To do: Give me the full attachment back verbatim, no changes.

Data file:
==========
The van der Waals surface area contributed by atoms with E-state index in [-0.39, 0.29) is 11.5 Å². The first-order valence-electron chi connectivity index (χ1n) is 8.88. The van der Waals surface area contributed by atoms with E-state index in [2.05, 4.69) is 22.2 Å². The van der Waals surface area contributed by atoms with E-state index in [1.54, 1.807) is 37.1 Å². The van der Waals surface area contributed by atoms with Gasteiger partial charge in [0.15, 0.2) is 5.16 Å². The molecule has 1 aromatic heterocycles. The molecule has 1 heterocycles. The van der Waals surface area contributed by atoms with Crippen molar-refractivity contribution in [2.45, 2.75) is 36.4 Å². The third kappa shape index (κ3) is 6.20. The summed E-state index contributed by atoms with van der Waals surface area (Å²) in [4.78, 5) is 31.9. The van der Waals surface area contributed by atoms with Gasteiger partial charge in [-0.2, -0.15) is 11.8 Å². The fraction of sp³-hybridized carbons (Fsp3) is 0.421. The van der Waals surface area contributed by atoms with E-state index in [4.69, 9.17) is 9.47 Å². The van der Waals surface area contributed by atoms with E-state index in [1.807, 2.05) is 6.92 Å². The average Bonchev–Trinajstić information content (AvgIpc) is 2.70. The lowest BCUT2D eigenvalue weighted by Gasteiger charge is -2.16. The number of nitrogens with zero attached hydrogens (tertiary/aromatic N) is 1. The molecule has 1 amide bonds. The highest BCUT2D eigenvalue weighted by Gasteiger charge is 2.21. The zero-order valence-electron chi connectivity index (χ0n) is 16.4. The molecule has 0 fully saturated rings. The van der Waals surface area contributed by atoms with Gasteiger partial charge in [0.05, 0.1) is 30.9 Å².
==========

The van der Waals surface area contributed by atoms with E-state index in [-0.39, 0.29) is 11.5 Å². The first-order valence-electron chi connectivity index (χ1n) is 8.88. The van der Waals surface area contributed by atoms with E-state index in [2.05, 4.69) is 22.2 Å². The van der Waals surface area contributed by atoms with E-state index in [1.54, 1.807) is 37.1 Å². The van der Waals surface area contributed by atoms with Gasteiger partial charge in [0.15, 0.2) is 5.16 Å². The molecule has 1 aromatic heterocycles. The molecule has 1 heterocycles. The van der Waals surface area contributed by atoms with Crippen molar-refractivity contribution in [2.45, 2.75) is 36.4 Å². The third kappa shape index (κ3) is 6.20. The summed E-state index contributed by atoms with van der Waals surface area (Å²) in [4.78, 5) is 31.9. The van der Waals surface area contributed by atoms with Gasteiger partial charge in [-0.2, -0.15) is 11.8 Å². The fraction of sp³-hybridized carbons (Fsp3) is 0.421. The van der Waals surface area contributed by atoms with E-state index in [4.69, 9.17) is 9.47 Å². The van der Waals surface area contributed by atoms with E-state index in [1.807, 2.05) is 6.92 Å². The average Bonchev–Trinajstić information content (AvgIpc) is 2.70. The lowest BCUT2D eigenvalue weighted by Gasteiger charge is -2.16. The number of nitrogens with zero attached hydrogens (tertiary/aromatic N) is 1. The molecule has 1 amide bonds. The highest BCUT2D eigenvalue weighted by Gasteiger charge is 2.21. The zero-order valence-electron chi connectivity index (χ0n) is 16.4. The molecule has 0 fully saturated rings. The van der Waals surface area contributed by atoms with Gasteiger partial charge in [0.05, 0.1) is 30.9 Å².